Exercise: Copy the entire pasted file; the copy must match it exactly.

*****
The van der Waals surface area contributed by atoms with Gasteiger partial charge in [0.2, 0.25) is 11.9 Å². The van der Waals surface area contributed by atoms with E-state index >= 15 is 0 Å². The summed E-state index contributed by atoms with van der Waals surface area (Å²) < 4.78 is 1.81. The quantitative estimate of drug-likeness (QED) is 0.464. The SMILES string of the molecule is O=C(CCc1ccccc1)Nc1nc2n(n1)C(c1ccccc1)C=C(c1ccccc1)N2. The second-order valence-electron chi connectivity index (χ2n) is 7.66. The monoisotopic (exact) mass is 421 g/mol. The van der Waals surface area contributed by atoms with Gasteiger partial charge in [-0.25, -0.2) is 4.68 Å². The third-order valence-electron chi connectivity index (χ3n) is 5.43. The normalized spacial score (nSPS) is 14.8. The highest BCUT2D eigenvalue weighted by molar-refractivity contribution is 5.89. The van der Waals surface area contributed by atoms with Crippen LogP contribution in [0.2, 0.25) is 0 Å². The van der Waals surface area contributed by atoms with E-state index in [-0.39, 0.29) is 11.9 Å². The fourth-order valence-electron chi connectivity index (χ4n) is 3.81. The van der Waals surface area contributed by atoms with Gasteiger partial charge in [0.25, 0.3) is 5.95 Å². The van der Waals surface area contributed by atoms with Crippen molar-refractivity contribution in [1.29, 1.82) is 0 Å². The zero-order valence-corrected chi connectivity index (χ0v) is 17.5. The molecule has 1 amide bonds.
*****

The van der Waals surface area contributed by atoms with Gasteiger partial charge in [0.2, 0.25) is 11.9 Å². The van der Waals surface area contributed by atoms with E-state index >= 15 is 0 Å². The summed E-state index contributed by atoms with van der Waals surface area (Å²) < 4.78 is 1.81. The quantitative estimate of drug-likeness (QED) is 0.464. The SMILES string of the molecule is O=C(CCc1ccccc1)Nc1nc2n(n1)C(c1ccccc1)C=C(c1ccccc1)N2. The second-order valence-electron chi connectivity index (χ2n) is 7.66. The monoisotopic (exact) mass is 421 g/mol. The van der Waals surface area contributed by atoms with Gasteiger partial charge in [-0.25, -0.2) is 4.68 Å². The third-order valence-electron chi connectivity index (χ3n) is 5.43. The normalized spacial score (nSPS) is 14.8. The highest BCUT2D eigenvalue weighted by molar-refractivity contribution is 5.89. The van der Waals surface area contributed by atoms with Crippen LogP contribution in [0.2, 0.25) is 0 Å². The van der Waals surface area contributed by atoms with E-state index in [-0.39, 0.29) is 11.9 Å². The fourth-order valence-electron chi connectivity index (χ4n) is 3.81. The van der Waals surface area contributed by atoms with Gasteiger partial charge in [0.25, 0.3) is 5.95 Å². The van der Waals surface area contributed by atoms with Crippen molar-refractivity contribution in [1.29, 1.82) is 0 Å². The zero-order valence-corrected chi connectivity index (χ0v) is 17.5. The molecule has 1 amide bonds.